Path-Finding (Part 3) – A-Star

In the previous posts I’ve talked about the problem of finding a path and about the Dijkstra Algorithm.

Even if the Dijkstra algorithm finds always the shortest path between two points (when a possible path exists, of course), it may present some issues when used in games.

First, let’s talk about efficiency. Dijkstra considers only node connections when calculating the path, than we conclude that it could be improved by ignoring nodes which are unlikely to belong to the final computed shortest path.

An example is shown on the image below, where the nodes marked as red are less probable to be part of the path, because their position is not (approximately) between the starting node and end node G (the green ones, on the other hand, are).

There’s another problem to be consider when speaking about games. The shortest path is not always the best path (or the desired path).

Lets say you are trying to implement some AI for an FPS game (First Person Shooter). To calculate the path between two enemies you should not only consider the connections between nodes (and costs) but also a strategy, such as attacking the enemy from the back for example (even if it is needed a longest path to do that).

The A* algorithm (pronounced A-Star) is an extension of Dijkstra’s and was created by Peter Hart, Nils Nilsson and Bertram Raphael on 1972 (original article). This algorithm not only runs faster but also allows a strategy to be attached to it.

To calculate the path, A* uses an heuristic function that estimates a cost for each node. In general, we use the distance to the final node as an estimation so the algorithm initially ignores the nodes who are far from the objective. That makes the algorithm to come “faster” to a result, since it gives precedence to the most probable nodes.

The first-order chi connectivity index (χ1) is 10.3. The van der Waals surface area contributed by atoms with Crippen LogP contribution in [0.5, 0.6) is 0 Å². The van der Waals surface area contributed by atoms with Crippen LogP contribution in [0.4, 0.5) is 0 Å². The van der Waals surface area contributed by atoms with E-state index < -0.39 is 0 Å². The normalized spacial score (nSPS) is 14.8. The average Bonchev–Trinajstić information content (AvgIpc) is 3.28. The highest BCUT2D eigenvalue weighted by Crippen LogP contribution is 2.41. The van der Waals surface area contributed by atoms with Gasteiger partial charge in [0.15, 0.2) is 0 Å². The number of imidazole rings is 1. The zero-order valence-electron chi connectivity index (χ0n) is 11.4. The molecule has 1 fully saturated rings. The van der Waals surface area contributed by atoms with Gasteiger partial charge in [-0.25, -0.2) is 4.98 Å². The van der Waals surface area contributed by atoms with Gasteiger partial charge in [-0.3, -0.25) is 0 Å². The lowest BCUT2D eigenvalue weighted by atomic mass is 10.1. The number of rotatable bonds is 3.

It’s important to notice that the nodes with greater estimates are not completely ignored by the algorithm. If the algorithm can’t find a path using the less costly nodes, it returns to the remaining ones to see if it can still find a possible path.

But the most interesting thing with A* is the possibility to include some strategy inside the heuristic function, such as taking an enemy from the back or choosing a path with more items to collect. This possibility is the reason of A* being classified as an AI algorithm.

And in the case of heuristics is important to note that, depending on the heuristics used, the found path may not always be the shortest one. It’s said, in such cases, the heuristic is not admissible or not optimistic (some definition here).

This time I won’t publish my personal implementation of A*, but I would like to share a great article about it written by Johann Fradj. Talking about that, Ray Wenderlich‘s website is the best location to look for iOS tutorials 😉

I hope you liked these posts about path-finding and the concepts are clear. Some students of mine really don’t get the idea right away, so feel free to post questions on the comments.

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